By Amanda Speciale
Dr. Melissa A. Kenney was recently featured in openDemocracy’s “Collaborating with Scientists for Climate Justice” article by Ellen Platts and Claire Sabel on September 21, 2016. Platts and Sabel investigate the social inequalities and human rights issues that have begun to emerge due to climate change, especially among discriminated and underprivileged communities, as well as “vulnerable populations” in the United States.
Dr. Kenney explains in the article that “framing climate change as a human rights problem is a relatively new development, and is not a common perspective among scientists or federal policy makers”. This new perspective has arisen due to the first community that has been displaced by climate change, the Isle de Jean Charles, where 98% of the land has been eroded and is no longer habitable for humans. Certain communities, such as African Americans in Los Angeles, are also facing high amounts of pollution, and are at risk for heat-induced health effects due to the cost of installing climate adaptation approaches such as air conditioning during heat waves.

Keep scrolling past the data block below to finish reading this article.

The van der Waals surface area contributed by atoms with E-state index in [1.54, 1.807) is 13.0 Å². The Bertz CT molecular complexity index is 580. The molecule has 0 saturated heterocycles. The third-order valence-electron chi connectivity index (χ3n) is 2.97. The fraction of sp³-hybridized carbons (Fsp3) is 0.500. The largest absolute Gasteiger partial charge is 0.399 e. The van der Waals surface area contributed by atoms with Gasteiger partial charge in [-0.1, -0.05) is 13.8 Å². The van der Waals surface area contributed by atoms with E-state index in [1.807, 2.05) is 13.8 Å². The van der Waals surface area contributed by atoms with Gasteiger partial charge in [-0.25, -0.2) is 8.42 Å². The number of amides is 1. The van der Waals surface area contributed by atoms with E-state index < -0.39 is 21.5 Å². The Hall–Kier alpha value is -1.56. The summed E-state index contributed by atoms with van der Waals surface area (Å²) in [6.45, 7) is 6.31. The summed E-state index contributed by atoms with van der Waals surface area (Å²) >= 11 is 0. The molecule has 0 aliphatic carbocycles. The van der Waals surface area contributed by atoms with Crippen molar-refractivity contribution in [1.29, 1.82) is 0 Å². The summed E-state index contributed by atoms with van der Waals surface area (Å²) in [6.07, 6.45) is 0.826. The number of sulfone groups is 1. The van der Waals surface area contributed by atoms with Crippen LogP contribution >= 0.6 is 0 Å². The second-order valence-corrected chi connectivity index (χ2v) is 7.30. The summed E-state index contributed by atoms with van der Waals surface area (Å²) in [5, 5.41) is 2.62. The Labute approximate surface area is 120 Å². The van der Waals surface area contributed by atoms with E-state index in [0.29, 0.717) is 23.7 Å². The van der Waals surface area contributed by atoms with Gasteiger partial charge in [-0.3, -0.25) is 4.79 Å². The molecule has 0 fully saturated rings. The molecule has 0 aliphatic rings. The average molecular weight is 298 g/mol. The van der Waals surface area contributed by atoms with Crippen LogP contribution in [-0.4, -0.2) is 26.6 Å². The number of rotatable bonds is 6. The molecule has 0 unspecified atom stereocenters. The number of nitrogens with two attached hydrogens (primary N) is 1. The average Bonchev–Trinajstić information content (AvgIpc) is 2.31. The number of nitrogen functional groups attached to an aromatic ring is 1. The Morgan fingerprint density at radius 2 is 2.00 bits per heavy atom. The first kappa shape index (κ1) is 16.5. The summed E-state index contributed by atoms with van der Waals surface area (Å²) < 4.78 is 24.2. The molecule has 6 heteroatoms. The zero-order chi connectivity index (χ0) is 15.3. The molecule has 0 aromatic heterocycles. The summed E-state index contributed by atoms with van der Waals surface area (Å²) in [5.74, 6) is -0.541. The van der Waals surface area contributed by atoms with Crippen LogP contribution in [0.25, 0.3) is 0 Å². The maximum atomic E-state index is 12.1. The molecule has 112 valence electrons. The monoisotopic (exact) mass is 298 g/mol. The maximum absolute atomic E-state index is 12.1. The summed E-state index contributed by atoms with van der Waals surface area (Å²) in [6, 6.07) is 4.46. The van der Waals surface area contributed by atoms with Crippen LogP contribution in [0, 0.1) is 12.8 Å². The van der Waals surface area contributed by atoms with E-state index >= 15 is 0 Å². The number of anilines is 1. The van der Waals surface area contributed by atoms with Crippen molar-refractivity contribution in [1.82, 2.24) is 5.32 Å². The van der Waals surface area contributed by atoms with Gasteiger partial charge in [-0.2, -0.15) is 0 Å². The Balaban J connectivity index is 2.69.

At the American Association for the Advancement of Science (AAAS) Science and Human Rights Meeting at AAAS Headquarters in Washington, D.C. held from July 25-26, 2016, Dr. Kenney and other participants gathered and discussed these issues. Key potential challenges discussed in preventing these future displacements is the opened communication that must occur between “human rights practitioners, affected communities and scientists”. Kenney says that “scientists are used to speaking to each other through established channels,” therefore new collaboration skills will be necessary for successful communication. Both Kenney and Dr. Salote Soto, a Senior Program Leader of Environmental Justice and Climate Action with the Unitarian Universalist Service Committee, agree that they foresee “great potential in partnerships” between these groups.